The dance doc has made significant leaps in capturing and controlling a moveable art form, from modern to ballet to the folkloric movements of a nation. As Danish filmmaker Boris Bertram discovered while making his new dance film, Tankograd, directors must become choreographers of sorts…and the best shots come from learning how to dance along.
“I wanted to tell a story about a Russian dance company in the most radioactively polluted city on earth,” says Bertram about the initial seedling of Tankograd, his latest documentary film. The film is set in Chelyabinsk in West Siberia, home to one of the most hazardous nuclear disasters on earth—20 times worse than Chernobyl! And at the centre of this omnipresent danger, a passionate modern dance company is coping with their city’s devastation through their art form.
In Tankograd, Bertram tells two stories, maintaining a rhythmic balance between history and art, with themes from the latter connecting with the facts about growing up in the ill-fated city of Chelyabinsk. What does art mean to the young Russian generation of artists and workers? It means an escape. It means staying focused on their form to distract from the realities of what is potentially a risky and short-lived life. In the film, one dancer accounts for Russia’s three major setbacks: poor roads, idiots and drunks. “All countries have problems,” she says, “but as long as you ignore them, life is beautiful.”
Ignore them, or perhaps interpret them. Previous performances from the Chelyabinsk Contemporary Dance Theatre have opened under such titles as The Dying Generation — considering the history of the Soviet Union, by abstractly conveying the particular themes of destruction and corruption. Tankograd’s final dance performance is a weightless piece called Celestial Bodies, which explores the notion of an absence of gravity, both conceptually and as one who lives in Russia. As Bertram sees it, if a person loses his footing in Russia, he falls hard and, without a defined support system, might face tremendous difficulties rising up again. Celestial Bodies incorporates themes of attraction, free fall and flight, while using motifs of rocket ships that mirror atomic bombs, thus reflecting their city’s history through conceptual movement.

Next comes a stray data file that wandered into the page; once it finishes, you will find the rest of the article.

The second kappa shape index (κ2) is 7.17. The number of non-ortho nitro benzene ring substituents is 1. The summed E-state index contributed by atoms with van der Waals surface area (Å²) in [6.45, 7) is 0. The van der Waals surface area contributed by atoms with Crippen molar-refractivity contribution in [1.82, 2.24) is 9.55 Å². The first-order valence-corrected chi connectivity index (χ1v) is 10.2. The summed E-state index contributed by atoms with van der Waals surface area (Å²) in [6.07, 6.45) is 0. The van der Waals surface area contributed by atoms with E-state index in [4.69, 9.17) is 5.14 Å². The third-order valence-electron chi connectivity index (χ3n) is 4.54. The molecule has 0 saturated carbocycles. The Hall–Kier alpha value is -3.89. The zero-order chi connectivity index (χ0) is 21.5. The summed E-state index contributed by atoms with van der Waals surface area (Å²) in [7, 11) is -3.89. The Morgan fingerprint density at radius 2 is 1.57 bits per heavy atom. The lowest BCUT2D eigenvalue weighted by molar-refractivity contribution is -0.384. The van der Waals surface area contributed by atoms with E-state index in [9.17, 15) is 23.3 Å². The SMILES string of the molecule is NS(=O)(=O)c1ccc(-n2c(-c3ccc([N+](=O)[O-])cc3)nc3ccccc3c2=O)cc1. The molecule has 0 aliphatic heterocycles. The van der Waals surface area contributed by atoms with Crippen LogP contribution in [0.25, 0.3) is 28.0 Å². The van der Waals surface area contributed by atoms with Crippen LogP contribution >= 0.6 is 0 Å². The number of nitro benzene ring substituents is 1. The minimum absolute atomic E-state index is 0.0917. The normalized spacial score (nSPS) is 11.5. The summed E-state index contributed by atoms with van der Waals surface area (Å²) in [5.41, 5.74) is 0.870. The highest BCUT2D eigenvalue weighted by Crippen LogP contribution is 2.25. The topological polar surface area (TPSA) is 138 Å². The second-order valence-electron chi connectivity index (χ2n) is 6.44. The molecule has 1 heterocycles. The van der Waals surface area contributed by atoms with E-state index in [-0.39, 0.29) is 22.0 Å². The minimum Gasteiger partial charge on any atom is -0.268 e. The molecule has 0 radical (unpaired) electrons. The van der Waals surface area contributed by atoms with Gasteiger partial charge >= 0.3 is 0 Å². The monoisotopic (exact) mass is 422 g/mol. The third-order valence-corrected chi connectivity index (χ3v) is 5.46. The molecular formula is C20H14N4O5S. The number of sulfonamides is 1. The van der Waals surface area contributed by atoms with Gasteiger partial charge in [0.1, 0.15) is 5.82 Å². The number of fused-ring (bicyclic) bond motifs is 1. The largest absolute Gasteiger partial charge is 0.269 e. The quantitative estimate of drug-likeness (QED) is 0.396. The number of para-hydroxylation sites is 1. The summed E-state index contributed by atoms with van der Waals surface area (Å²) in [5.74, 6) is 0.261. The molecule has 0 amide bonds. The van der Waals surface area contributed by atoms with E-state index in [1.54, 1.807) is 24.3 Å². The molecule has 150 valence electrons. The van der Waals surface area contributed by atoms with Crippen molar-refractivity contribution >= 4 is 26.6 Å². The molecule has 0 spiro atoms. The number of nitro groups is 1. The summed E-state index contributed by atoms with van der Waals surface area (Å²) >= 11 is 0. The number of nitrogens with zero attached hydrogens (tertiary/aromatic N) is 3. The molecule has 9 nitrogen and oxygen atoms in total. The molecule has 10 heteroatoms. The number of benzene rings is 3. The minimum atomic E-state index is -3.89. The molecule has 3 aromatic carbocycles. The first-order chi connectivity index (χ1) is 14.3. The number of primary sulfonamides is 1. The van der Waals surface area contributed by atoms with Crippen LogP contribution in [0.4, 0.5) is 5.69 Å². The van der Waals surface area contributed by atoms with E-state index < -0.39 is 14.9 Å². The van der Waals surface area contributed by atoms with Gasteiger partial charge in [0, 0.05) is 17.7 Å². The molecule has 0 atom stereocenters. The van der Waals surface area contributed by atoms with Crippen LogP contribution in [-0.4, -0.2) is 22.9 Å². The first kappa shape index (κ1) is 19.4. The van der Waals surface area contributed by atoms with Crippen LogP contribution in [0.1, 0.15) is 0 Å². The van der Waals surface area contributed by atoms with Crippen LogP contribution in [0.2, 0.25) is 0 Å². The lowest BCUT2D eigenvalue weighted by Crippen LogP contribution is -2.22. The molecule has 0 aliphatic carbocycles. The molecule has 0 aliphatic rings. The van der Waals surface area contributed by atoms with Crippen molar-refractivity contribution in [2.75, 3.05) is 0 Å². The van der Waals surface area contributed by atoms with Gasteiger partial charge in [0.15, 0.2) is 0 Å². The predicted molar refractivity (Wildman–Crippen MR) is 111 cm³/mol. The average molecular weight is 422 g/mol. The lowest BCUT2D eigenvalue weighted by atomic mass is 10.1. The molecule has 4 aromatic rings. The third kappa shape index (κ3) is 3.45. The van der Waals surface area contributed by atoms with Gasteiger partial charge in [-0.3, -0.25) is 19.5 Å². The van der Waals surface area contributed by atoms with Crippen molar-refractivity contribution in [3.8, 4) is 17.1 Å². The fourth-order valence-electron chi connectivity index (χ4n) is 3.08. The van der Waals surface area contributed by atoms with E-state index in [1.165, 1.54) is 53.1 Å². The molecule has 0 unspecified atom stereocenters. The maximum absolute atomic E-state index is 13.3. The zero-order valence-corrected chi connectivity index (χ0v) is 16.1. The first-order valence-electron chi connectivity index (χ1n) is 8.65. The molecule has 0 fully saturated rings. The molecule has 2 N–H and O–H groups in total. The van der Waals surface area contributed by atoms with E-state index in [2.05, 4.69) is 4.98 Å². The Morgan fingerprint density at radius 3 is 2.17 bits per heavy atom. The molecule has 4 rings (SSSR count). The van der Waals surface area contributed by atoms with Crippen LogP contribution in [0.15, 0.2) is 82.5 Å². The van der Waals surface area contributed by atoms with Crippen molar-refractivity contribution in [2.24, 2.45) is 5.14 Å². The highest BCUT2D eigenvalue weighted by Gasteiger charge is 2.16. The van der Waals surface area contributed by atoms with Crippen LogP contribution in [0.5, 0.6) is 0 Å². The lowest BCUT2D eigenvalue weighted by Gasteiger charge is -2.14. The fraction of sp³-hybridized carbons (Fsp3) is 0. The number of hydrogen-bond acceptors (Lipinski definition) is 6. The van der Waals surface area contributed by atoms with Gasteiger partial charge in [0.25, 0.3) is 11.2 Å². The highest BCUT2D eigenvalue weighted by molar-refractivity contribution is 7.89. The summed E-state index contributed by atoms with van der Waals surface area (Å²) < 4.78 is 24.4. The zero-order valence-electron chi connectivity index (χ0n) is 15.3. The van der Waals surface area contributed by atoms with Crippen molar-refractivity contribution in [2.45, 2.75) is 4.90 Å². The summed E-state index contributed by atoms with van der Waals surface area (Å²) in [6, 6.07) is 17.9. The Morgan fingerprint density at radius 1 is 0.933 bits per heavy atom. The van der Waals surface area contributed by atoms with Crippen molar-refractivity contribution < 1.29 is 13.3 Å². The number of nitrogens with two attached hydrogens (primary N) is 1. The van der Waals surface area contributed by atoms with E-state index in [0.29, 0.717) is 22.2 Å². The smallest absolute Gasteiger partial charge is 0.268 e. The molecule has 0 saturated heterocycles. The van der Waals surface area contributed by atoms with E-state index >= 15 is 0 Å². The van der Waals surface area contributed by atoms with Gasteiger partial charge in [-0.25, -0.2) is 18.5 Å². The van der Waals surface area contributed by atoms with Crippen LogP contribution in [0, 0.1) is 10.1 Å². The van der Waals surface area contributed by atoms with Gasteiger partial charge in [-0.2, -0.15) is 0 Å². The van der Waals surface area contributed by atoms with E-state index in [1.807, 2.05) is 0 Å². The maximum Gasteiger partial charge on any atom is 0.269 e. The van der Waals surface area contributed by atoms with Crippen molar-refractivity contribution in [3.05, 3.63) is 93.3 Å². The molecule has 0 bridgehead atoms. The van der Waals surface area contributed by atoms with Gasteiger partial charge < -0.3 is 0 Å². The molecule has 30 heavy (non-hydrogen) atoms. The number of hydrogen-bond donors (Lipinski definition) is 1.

By the time we see the final staging of Celestial Bodies, after scenes of rehearsals and discussion, we sense a pang of solemness in the performance that comes from knowing the private lives of the dancers. In other words, their realities have seeped into their art, becoming serpentine in both their flow and communication.
Dance Grozny Dance
In 2002, Dutch filmmaker Jos de Putter made The Damned and the Sacred, also known as Dans Grozny Dans, a documentary that follows a Chechen children’s dance troupe on a cross-Europe tour. Like Tankograd, the film is a testament to art as salvation. When a youthful Muslim generation must confront a life-threatening situation, they rely on a perfected and expressive tradition to guide them out of darkness. The Damned and the Sacred tackles the ferocity and precision of traditional Chechen dance amidst a landscape of Russian missiles, used to crush and dismantle terrorist attacks by Chechen rebel forces.
Following the troupe on tour in Europe, de Putter’s camera is never evasive, toggling between the bedazzled audience and the performers’ confession box. Intimate interviews with the young dancers and coach reveal a mission to show the world, through graceful steps, that Chechens are not bandits and terrorists. As their coach explains, Chechens have been taught from a young age that they must be controlled by an imperial European power.
Nowadays, control does not offer a solution or an escape when people are sick from powerlessness. How does one gain control? Where does one feel empowered? On stage, of course, where the goal is to convince the audience that each performer has a volcano within him or her that can be controlled with mind and body. Among the dancers, some hail from refugee camps, while others are average school children; either way, like Tankograd’s dancers, their drive to dance the pain away, or at least their current reality, eclipses the stage and leaps into the camera’s eye. Both Bertram and de Putter have isolated and made beautiful the fiery spirit— the antidote, the cure—at the centre of political and historical tragedy. As a self-proclaimed non-expert in the field of dance, Bertram says his decision to make Tankograd was not to merely make a dance film, but to tell the strongest story. What interests Bertram the most about filming dance is the moment that the performance becomes an emotional thread or story unto itself. To him, dance has the potential to be a mood or metaphor that articulates the grander environment offstage or outside the studio doors.